West Grove Fire Company
West Grove Fire Company

2024 Incidents
Fire EMS
Jan 84 322
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Mar 54 285
Apr 54 265
May 60 301
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Total 297 1437

2024 Incidents by Municipality
Franklin 25 92
London Britain 20 59
London Grove 67 295
London Derry 0 75
New London 41 141
Penn 84 497
West Grove 18 70
Mutual Aid 42 208
Total 297 1437

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2023 728 3250
2022 673 3142
2021 611 2896
2020 580 2565
2019 651 2442
2018 657 2612
2017 665 2394
2016 708 2313
2015 560 2208
2014 619 2244
2013 577 2095
2012 577 1957
2011 534 2035
2010 588 1782

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Fire Company Honors Fallen Firefighter
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June 6, 2024

At a ceremony honoring fallen firefighters, the West Grove Fire Company remembered firefighter Raymond Walker who tragically died in the line of duty in 1928.

The ceremony was held at the Chester County Public Safety Training Campus where an honor garden exists for fallen public safety responders. The event honored Mr. Walker, and also a fallen firefighter from the West Bradford Fire Company ( G. Everett Russell, died in the line of duty in 1954).

The ceremony included the unveiling of a plaque in Firefighter Walker's memory. The text of remarks by WGFC President Neil Vaughn explains the details:

"We are honored to be here today to remember Mr. Raymond Walker who perished on May 21, 1928. This is long overdue. 96 years ago, there was no National Fallen Firefighters Memorial, or no recognition for fallen firefighters. Mr. Walker and all the other responders who are memorialized here did what they did for one reason; they had a passion to serve their community, as do all the fellow responders presently serving today. Mr. Walker is looking down upon us today smiling, and humbled that we are following in his footsteps and honoring him for doing something that he loved.

On May 21, 1928, West Grove Fire Company assisted the Avondale Fire Company on a building fire that consumed a grinding mill, lumber yard, and coal yard, within the Village of Toughkenamon. During the fire, a chimney collapsed, killing Firefighter Walker instantly; Mr. Walker was 27 years old. The fire also injured two other firefighters: one from the Union Fire Company No. 1 of Oxford and a firefighter from Engine Company 8 from Wilmington, Delaware. The fire began in the boiler room of the American Feldspar Company, spread to mushroom manure filled railcars, ignited telephone and electric poles, and spread to the Mendenhall Lumber Yard, which in 1928 was one of the largest lumber, coal, feed, grain, hay, and fertilizer operation in the County. The lack of adequate water supply made saving the structures difficult, and the total loss was estimated to be over $115,000."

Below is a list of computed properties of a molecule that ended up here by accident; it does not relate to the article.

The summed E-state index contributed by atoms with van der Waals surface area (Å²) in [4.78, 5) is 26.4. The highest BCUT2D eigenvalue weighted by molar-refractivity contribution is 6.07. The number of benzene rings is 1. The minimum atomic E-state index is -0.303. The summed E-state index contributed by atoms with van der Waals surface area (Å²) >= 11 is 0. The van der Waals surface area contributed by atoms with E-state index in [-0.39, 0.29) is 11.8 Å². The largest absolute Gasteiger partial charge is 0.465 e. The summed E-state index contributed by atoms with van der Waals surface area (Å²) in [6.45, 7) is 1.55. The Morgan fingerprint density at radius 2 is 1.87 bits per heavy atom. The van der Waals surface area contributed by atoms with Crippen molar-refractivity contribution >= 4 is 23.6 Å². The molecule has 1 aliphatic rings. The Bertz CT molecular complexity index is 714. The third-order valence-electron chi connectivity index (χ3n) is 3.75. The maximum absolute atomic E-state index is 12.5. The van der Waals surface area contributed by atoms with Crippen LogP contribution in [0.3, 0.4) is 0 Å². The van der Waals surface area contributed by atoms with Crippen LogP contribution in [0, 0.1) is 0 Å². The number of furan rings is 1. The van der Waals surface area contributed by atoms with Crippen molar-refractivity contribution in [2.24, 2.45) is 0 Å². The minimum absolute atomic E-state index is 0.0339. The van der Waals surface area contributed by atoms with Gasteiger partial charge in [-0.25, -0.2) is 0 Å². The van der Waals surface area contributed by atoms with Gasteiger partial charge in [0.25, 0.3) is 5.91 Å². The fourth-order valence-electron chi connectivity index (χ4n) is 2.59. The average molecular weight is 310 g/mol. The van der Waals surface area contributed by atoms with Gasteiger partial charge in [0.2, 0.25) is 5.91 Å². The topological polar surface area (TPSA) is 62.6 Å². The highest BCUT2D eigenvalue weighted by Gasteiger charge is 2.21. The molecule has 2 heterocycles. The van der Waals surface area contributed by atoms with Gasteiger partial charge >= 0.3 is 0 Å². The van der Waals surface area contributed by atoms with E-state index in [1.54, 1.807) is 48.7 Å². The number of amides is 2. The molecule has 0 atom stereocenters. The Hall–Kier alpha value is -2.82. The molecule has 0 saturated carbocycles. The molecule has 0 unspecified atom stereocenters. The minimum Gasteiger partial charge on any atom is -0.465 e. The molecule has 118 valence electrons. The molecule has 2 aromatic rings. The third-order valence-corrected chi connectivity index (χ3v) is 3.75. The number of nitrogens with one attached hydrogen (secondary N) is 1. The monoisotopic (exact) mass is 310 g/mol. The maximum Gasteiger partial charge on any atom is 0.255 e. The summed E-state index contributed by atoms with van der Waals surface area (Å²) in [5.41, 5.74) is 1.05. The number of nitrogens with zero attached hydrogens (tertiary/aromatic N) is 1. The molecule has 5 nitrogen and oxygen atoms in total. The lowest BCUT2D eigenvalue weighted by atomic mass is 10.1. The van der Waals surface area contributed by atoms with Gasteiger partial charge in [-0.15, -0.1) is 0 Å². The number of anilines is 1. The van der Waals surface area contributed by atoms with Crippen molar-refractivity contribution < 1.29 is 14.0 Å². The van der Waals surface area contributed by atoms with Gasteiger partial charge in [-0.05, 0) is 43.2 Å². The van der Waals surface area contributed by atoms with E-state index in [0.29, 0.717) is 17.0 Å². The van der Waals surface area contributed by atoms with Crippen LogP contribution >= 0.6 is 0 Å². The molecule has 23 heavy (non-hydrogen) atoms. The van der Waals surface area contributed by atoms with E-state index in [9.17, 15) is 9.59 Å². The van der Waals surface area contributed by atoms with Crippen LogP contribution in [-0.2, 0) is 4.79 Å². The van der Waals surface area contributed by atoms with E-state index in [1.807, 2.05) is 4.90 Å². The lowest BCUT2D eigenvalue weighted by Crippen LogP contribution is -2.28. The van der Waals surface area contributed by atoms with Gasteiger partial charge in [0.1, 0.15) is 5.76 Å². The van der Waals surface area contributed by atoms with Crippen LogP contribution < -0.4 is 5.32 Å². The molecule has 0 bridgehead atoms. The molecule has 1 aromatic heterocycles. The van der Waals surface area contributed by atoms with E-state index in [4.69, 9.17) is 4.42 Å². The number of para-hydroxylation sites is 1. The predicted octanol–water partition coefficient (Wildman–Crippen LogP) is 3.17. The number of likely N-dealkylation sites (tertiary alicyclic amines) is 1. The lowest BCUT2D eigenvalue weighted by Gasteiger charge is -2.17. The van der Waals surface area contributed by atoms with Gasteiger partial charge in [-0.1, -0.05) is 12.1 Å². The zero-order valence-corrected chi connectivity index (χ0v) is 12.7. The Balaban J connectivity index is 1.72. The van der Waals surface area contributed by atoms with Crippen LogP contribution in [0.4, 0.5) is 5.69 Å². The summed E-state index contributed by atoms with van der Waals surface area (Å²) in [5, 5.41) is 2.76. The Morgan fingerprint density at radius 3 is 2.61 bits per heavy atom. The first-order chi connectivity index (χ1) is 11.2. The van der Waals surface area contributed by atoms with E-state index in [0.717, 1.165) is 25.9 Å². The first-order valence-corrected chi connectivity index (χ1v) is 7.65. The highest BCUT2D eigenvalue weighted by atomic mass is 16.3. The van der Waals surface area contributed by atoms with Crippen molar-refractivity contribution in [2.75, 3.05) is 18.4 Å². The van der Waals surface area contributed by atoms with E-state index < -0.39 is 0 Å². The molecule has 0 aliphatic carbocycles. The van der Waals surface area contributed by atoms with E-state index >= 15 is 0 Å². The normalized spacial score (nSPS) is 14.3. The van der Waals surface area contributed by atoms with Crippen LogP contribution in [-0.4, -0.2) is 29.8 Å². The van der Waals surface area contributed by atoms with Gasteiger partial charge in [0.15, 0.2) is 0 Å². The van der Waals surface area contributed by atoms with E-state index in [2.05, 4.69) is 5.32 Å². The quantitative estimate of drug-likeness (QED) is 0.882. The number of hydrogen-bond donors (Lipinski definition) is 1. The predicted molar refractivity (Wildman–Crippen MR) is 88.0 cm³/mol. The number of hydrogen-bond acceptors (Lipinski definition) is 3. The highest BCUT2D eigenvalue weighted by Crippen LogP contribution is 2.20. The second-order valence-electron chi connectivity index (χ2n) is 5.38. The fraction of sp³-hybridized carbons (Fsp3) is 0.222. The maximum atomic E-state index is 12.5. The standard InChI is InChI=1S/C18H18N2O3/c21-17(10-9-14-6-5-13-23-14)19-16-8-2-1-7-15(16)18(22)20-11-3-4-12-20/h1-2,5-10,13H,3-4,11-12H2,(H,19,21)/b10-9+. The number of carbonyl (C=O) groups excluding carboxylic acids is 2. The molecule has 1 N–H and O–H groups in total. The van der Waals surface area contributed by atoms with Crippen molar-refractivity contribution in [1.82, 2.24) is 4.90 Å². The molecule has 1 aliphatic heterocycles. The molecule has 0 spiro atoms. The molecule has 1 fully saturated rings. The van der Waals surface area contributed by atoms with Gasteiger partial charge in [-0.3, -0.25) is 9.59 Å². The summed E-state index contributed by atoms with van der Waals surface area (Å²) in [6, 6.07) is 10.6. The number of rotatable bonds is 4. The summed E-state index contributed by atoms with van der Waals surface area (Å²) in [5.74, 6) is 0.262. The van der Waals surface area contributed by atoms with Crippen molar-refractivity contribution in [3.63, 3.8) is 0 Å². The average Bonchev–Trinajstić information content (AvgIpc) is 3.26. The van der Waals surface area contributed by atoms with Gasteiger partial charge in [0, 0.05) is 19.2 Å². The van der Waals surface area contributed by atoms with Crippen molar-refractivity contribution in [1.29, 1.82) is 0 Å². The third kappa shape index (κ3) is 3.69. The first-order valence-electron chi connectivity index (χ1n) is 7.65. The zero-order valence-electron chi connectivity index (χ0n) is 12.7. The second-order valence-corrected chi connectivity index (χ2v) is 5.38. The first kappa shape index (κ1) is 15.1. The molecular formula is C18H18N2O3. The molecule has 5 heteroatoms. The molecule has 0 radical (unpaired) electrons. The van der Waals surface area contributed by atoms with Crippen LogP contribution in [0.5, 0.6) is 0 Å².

The following days news story from the Daily Local News read “it was nearly 5:30 o’clock when the Mendenhall chimney fell, which killed Walker. Although only a small chimney, Walker was in the direct line of its fall. Fred Carpenter, the Oxford fireman injured, is reported as resting as well as can be expected at the West Grove Hospital. An x-ray will be taken today to determine the extent of the head and leg hurts. The heat of the flames was described as terrific due to the combined burning of the Feldspar mill, lumber, several score tons of coal, hundreds of bushels of corn, etc. A relay of three fire engines were used in pumping the water from Reynolds Park, a mile away. The West Grove Fire Company seems to be in the hands of a jinx, as only a few weeks ago, their Chief Walton E. White, narrowly escaped death when run over by the engine. The Walker Estate will receive a sum of money from the blanket insurance policy covering the lives of West Grove fireman while on duty.”

Mr. Walker was married two years prior, and the happily married couple lived with his parents in West Grove Borough. Mr. Walker was a self-employed house painter, was a graduate of West Grove High School and a member of the West Grove Methodist Episcopal Church. In addition to his wife and parents, Mr. Walker was survived by his brother and half-brother.

Whether we think about this loss, the 343 we lost on September 11th, or the 25 firefighters we have lost this year, a Line of Duty Death is a brutal reminder that our job is just as dangerous today as it was in 1928 and the same dangers exist today as well. Firefighting is different now from when Mr. Walker fought fire, but inherently we have the same goal: fight the fire, save lives and property, and go home to our families and loved ones. Unfortunately, on this day, Firefighter Walker did not return home to his family. He made the ultimate sacrifice for others. There are no words to take away the grief; however, if we can remember him and all the other names on the plaques here at the training campus as heroes who gave their lives for others – than we may take solace knowing these individuals did not pass away in vain.

On behalf of the West Grove Fire Company, we would like to thank the Chester County Commissioners for their continued support of emergency services within the County, and thanks to Commissioner Moskowitz for attending today. In addition, thank you to the Department of Emergency Services, particularly Deputy Director Lindenlauf for coordinating this event. Thanks to Chief Binns and Judge John Bailey for initiating and continuing this program for all fallen fire, EMS, and police officers. Finally, to all the responders with whom we stand here today: your service and heroism make us proud to serve with you day in and day out. We appreciate your support today and everyday as we work beside each other to save others. Thank you."

Units: Ladder 22
Mutual Aid: West Bradford Fire Company
Hyperlinks: Chester County Public Safety Training Campus

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